David Bourget (Western Ontario)
David Chalmers (ANU, NYU)
Rafael De Clercq
Ezio Di Nucci
Jonathan Jenkins Ichikawa
Jack Alan Reynolds
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Public Health Ethics 3 (3):272-281 (2010)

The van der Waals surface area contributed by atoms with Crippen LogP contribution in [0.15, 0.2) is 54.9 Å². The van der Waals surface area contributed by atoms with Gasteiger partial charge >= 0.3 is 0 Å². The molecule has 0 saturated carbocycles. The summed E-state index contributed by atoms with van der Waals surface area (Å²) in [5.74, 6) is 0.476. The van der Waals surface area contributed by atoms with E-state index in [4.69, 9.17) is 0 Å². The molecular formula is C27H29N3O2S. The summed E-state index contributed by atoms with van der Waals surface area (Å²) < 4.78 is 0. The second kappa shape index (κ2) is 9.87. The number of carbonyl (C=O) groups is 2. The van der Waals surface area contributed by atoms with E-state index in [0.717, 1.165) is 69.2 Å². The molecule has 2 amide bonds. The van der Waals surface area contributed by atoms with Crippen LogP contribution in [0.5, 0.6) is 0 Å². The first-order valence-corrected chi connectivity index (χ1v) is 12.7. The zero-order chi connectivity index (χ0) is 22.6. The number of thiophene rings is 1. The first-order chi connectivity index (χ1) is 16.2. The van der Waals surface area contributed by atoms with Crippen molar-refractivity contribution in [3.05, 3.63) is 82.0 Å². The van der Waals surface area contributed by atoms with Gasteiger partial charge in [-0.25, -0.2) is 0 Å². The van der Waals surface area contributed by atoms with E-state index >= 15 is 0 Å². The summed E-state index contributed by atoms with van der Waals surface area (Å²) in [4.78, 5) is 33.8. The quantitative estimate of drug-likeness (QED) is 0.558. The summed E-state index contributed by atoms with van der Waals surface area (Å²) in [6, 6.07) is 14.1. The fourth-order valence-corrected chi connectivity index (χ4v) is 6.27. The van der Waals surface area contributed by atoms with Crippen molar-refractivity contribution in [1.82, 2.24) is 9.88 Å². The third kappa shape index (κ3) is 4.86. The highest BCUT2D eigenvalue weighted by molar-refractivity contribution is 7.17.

Social inequalities in health in the UK persist despite attempts to reduce them. We argue that work and pensions constitutes an area of intervention where there is potential to make change happen. We propose that workers who are exposed to significant health risks through their occupation should be allowed to draw their state pension earlier, based on a minimum number of years in the workforce. We model this proposal on similar policies in other European countries. In our modification, the pension age and the retirement age would be separated, such that workers can receive a state pension whether or not they choose to continue working. This arrangement may encourage workers either to reduce their working hours or to change to less demanding or harmful work. The health of these workers would thereby benefit from reduced exposure to a harmful work environment, reduced stress and more opportunities for rest and relaxation. However, it has also been suggested that retirement is bad for mental health. In response, our proposal enables workers to phase in full retirement over a period of part-time work, and we believe that this would counter any potential negative effects on health caused by retirement
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